Also boasting military-grade durability, it’s water resistant up to 100m and has a seven-day battery life that translates as 40 hours of continuous use in GPS tracking mode.

Planning routes is a bit fiddly as these need to be plotted in an allied app, in this case Komoot, then saved as a GPX file. There’s a charge for Komoot maps, too. Your route is uploaded to the Polar Flow app, then uploaded to the watch.

Once done, it’s a matter of starting your trek and following the turn-by-turn directions on the watch screen. It also has a feature to guide you back to your starting point if, like us, you hit a mountain river you can’t cross and you need to retrace your steps. It’s a SatNav on your wrist and very good.

Buy for £429 from Polar.

Fenix 7 Solar Edition

The Fenix 7 Solar Edition is a pricier offering, but you get more tech bang for your buck. It includes the usual advanced heart rate and activity tracking you’d expect on a high-end wearable from Garmin, and the allied apps (Garmin Connect, Garmin Explore) present data concisely. Watch operation is via five button and the touch screen.

Its military-grade toughness is tested for thermal, shock and water resistance, and the 18-day battery life can be stretched to 22 days thanks to solar charging built into its Power Glass touch screen. I made 21 days without it needing a recharge and was regularly using its tracking metrics.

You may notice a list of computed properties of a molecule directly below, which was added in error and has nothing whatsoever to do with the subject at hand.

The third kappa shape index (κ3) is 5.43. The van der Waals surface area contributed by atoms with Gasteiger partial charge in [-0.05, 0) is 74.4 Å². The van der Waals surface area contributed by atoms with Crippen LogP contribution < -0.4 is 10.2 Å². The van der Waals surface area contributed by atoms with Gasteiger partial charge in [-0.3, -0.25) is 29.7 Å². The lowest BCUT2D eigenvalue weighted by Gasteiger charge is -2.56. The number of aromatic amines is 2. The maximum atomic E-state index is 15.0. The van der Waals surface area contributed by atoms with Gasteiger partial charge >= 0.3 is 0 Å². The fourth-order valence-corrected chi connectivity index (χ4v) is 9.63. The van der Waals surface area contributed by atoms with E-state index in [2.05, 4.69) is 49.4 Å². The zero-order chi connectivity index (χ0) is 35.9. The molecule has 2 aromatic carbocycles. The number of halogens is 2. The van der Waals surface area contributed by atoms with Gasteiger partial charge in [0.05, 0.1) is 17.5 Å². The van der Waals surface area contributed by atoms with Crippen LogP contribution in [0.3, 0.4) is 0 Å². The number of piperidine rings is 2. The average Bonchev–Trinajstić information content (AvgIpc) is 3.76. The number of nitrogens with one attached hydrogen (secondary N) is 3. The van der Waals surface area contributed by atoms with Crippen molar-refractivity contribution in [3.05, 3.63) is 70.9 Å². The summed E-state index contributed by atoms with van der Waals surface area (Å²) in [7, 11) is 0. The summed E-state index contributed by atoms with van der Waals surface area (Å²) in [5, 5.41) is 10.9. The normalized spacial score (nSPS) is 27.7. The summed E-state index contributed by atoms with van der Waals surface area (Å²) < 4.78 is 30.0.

Its GPS mapping offering impresses. The watch comes with pre-paid TopoActive Maps that you download via a wi-fi connection, your computer and the watch’s inbuilt map manager function. Download pre-planned routes as GPX files, and the GPS, GLONASS and Galileo satellites kick in when you’re out of mobile signal range. It’s a comprehensive offering with easy-to-use allied apps. But there is a price to pay for that.

Buy for £689.99 from Garmin.

Picture perfect

GoPro Hero10

You can’t go yomping through the breathtaking Highlands without taking pictures to make your friends on Instagram jealous. The GoPro Hero10 can not only take 23MP photos but also shoot 4K or 5.3K video. It can also capture action using time-lapse and slow-motion functions, and features stabilisation technology for filming on the move.

All this is packed into something smaller than a medium-sized Post-it note and thinner than a Mars bar. It takes up less space than three protein bars in my rucksack!

I packed 47 of the latter. My hiking partner said this was excessive. She didn’t say that when the weather meant our trip was aborted after five miles and she was hungry on the way back. Everyone’s a critic.

Buy for £349.98 from GoPro.

Power banks

Anker 325 Power Bank

If you’re taking tech on a long hiking trip, you need to pack a back-up power source.

The Anker 325 Power Bank is slim enough for a rucksack and light enough to carry long distances.

Users get up to five full mobile phone charges out of its 20,000mAh battery.

Buy for £39.99 from Amazon.

Quechua Solar Panel 50W

If you’re returning to a camp site and spending daylight hours there, the Quechua Solar Panel 50W is a pretty good option. In carrying mode, it has the footprint of an A3 piece of paper.

Once folded out to twice its size and propped up to face the sun, it charges whatever needs power.

Buy for £129.99 from Decathlon.